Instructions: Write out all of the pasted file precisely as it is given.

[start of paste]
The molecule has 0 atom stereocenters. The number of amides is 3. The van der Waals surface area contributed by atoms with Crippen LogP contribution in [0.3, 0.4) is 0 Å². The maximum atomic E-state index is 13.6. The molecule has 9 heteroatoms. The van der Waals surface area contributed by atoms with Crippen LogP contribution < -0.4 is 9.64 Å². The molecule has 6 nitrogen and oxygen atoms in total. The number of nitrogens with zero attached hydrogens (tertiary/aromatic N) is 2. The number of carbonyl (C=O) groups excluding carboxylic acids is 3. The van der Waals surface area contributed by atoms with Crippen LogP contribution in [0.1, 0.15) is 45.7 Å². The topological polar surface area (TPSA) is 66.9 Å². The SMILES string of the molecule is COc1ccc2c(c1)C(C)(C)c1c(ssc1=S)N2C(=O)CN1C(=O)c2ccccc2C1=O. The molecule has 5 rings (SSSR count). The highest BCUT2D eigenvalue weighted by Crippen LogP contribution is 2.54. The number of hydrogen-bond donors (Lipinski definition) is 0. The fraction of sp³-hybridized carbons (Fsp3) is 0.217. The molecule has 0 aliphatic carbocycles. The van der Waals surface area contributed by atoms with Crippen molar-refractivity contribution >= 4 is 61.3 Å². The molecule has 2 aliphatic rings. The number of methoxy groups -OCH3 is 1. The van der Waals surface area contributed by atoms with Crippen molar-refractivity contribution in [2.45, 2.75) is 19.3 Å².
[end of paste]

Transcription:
The molecule has 0 atom stereocenters. The number of amides is 3. The van der Waals surface area contributed by atoms with Crippen LogP contribution in [0.3, 0.4) is 0 Å². The maximum atomic E-state index is 13.6. The molecule has 9 heteroatoms. The van der Waals surface area contributed by atoms with Crippen LogP contribution < -0.4 is 9.64 Å². The molecule has 6 nitrogen and oxygen atoms in total. The number of nitrogens with zero attached hydrogens (tertiary/aromatic N) is 2. The number of carbonyl (C=O) groups excluding carboxylic acids is 3. The van der Waals surface area contributed by atoms with Crippen LogP contribution in [0.1, 0.15) is 45.7 Å². The topological polar surface area (TPSA) is 66.9 Å². The SMILES string of the molecule is COc1ccc2c(c1)C(C)(C)c1c(ssc1=S)N2C(=O)CN1C(=O)c2ccccc2C1=O. The molecule has 5 rings (SSSR count). The highest BCUT2D eigenvalue weighted by Crippen LogP contribution is 2.54. The number of hydrogen-bond donors (Lipinski definition) is 0. The fraction of sp³-hybridized carbons (Fsp3) is 0.217. The molecule has 0 aliphatic carbocycles. The van der Waals surface area contributed by atoms with Crippen molar-refractivity contribution >= 4 is 61.3 Å². The molecule has 2 aliphatic rings. The number of methoxy groups -OCH3 is 1. The van der Waals surface area contributed by atoms with Crippen molar-refractivity contribution in [2.45, 2.75) is 19.3 Å².